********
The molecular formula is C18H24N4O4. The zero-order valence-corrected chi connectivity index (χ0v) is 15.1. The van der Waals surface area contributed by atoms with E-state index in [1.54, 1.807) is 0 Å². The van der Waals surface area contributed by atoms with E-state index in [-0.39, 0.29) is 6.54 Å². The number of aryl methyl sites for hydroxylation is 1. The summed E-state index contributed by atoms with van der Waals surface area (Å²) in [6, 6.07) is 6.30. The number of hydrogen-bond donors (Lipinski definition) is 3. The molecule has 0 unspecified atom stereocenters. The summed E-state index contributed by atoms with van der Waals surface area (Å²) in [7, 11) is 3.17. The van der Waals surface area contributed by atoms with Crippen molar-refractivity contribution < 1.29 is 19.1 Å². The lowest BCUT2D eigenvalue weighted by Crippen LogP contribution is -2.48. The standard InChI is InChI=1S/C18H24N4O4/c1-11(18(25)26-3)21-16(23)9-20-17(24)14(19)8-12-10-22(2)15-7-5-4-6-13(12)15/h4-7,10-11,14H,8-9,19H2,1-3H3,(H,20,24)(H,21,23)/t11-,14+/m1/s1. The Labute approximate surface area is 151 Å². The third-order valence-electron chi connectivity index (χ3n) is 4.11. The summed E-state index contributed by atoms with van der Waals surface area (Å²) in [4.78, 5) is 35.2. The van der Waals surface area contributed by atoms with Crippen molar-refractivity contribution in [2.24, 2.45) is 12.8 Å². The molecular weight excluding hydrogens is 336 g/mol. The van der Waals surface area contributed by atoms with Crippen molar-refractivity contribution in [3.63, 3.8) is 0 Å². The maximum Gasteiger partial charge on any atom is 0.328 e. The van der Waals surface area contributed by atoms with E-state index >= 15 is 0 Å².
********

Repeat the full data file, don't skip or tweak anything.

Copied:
The molecular formula is C18H24N4O4. The zero-order valence-corrected chi connectivity index (χ0v) is 15.1. The van der Waals surface area contributed by atoms with E-state index in [1.54, 1.807) is 0 Å². The van der Waals surface area contributed by atoms with E-state index in [-0.39, 0.29) is 6.54 Å². The number of aryl methyl sites for hydroxylation is 1. The summed E-state index contributed by atoms with van der Waals surface area (Å²) in [6, 6.07) is 6.30. The number of hydrogen-bond donors (Lipinski definition) is 3. The molecule has 0 unspecified atom stereocenters. The summed E-state index contributed by atoms with van der Waals surface area (Å²) in [7, 11) is 3.17. The van der Waals surface area contributed by atoms with Crippen molar-refractivity contribution < 1.29 is 19.1 Å². The lowest BCUT2D eigenvalue weighted by Crippen LogP contribution is -2.48. The standard InChI is InChI=1S/C18H24N4O4/c1-11(18(25)26-3)21-16(23)9-20-17(24)14(19)8-12-10-22(2)15-7-5-4-6-13(12)15/h4-7,10-11,14H,8-9,19H2,1-3H3,(H,20,24)(H,21,23)/t11-,14+/m1/s1. The Labute approximate surface area is 151 Å². The third-order valence-electron chi connectivity index (χ3n) is 4.11. The summed E-state index contributed by atoms with van der Waals surface area (Å²) in [4.78, 5) is 35.2. The van der Waals surface area contributed by atoms with Crippen molar-refractivity contribution in [2.24, 2.45) is 12.8 Å². The molecular weight excluding hydrogens is 336 g/mol. The van der Waals surface area contributed by atoms with Crippen molar-refractivity contribution in [3.63, 3.8) is 0 Å². The maximum Gasteiger partial charge on any atom is 0.328 e. The van der Waals surface area contributed by atoms with E-state index >= 15 is 0 Å².